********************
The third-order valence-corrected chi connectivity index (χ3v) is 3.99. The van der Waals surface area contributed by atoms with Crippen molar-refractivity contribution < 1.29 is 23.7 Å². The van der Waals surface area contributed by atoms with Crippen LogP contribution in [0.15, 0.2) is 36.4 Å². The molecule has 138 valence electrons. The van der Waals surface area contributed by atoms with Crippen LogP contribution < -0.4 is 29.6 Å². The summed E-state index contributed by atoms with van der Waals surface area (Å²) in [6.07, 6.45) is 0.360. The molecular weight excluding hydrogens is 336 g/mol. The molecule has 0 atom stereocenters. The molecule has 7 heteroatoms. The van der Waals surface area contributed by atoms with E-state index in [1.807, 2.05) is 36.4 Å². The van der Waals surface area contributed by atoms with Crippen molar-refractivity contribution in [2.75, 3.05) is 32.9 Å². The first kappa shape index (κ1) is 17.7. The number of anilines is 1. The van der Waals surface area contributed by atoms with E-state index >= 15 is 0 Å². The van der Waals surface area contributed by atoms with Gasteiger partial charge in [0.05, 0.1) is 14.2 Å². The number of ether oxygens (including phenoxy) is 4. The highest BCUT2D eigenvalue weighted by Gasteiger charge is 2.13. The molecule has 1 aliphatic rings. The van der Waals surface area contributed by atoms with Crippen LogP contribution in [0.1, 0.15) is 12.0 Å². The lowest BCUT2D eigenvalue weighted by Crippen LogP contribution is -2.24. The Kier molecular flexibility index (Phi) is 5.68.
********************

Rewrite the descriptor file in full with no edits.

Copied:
The third-order valence-corrected chi connectivity index (χ3v) is 3.99. The van der Waals surface area contributed by atoms with Crippen molar-refractivity contribution < 1.29 is 23.7 Å². The van der Waals surface area contributed by atoms with Crippen LogP contribution in [0.15, 0.2) is 36.4 Å². The molecule has 138 valence electrons. The van der Waals surface area contributed by atoms with Crippen LogP contribution < -0.4 is 29.6 Å². The summed E-state index contributed by atoms with van der Waals surface area (Å²) in [6.07, 6.45) is 0.360. The molecular weight excluding hydrogens is 336 g/mol. The molecule has 0 atom stereocenters. The molecule has 7 heteroatoms. The van der Waals surface area contributed by atoms with E-state index in [1.807, 2.05) is 36.4 Å². The van der Waals surface area contributed by atoms with Crippen molar-refractivity contribution in [2.75, 3.05) is 32.9 Å². The first kappa shape index (κ1) is 17.7. The number of anilines is 1. The van der Waals surface area contributed by atoms with E-state index >= 15 is 0 Å². The van der Waals surface area contributed by atoms with Gasteiger partial charge in [0.05, 0.1) is 14.2 Å². The number of ether oxygens (including phenoxy) is 4. The highest BCUT2D eigenvalue weighted by Gasteiger charge is 2.13. The molecule has 1 aliphatic rings. The van der Waals surface area contributed by atoms with Crippen LogP contribution in [0.1, 0.15) is 12.0 Å². The lowest BCUT2D eigenvalue weighted by Crippen LogP contribution is -2.24. The Kier molecular flexibility index (Phi) is 5.68.